The T-Rex software and web service (Makarenkov 2001) implement a number of phylogenetic methods including a special technique for constructing reticulograms. The latter is commonly referred to as the T-Rex method.

The T-Rex method (Legendre and Makarenkov 2002) begins by building a phylogenetic tree using an existing tree reconstruction technique, such as Neighbour joining (NJ). Additional reticulation edges are then added to the tree in order to achieve a better representation of the taxon–taxon pairwise distances computed from the data. For example, after building a NJ tree, a pair of taxa, say A and B, may be placed in the tree in a way that exaggerates their pairwise distance. To rectify this, one can add an edge between A and B, or nodes adjacent to them, depending on which choice leads to the best overall match between the distances represented by the tree and distances computed from the data. The number of reticulation edges to be added can be given by the user or determined automatically using various different criteria also implemented in the T-Rex software package.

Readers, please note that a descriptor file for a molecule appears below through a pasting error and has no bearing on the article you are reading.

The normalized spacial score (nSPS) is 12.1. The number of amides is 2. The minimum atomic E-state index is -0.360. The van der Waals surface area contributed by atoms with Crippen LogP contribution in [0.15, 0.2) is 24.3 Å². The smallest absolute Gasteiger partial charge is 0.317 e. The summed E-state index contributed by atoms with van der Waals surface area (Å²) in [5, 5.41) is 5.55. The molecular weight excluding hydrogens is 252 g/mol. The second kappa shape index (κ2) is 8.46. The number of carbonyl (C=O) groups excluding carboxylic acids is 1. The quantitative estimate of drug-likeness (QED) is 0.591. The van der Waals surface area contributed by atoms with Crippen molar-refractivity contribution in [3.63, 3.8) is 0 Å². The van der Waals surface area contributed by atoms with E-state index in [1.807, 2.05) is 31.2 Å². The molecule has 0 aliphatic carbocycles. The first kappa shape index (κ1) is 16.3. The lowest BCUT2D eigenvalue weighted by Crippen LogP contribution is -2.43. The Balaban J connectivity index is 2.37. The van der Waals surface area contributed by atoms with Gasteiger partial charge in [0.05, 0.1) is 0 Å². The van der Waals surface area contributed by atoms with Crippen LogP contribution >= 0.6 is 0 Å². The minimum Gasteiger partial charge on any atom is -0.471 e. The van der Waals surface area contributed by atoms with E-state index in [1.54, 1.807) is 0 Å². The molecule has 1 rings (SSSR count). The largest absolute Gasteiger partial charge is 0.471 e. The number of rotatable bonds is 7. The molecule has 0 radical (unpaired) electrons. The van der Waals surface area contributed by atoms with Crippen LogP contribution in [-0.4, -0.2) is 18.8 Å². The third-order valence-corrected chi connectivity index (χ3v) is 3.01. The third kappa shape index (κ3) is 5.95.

– Makarenkov, Vladimir. 2001. “T-Rex: Reconstructing and Visualizing Phylogenetic Trees and Reticulation Networks.” Bioinformatics 17: 664–668.
– Legendre, Pierre, and Vladimir Makarenkov. 2002. “Reconstruction of Biogeographic and Evolutionary Networks Using Reticulograms.” Systematic Biology 51 (2): 199–216.


  • No labels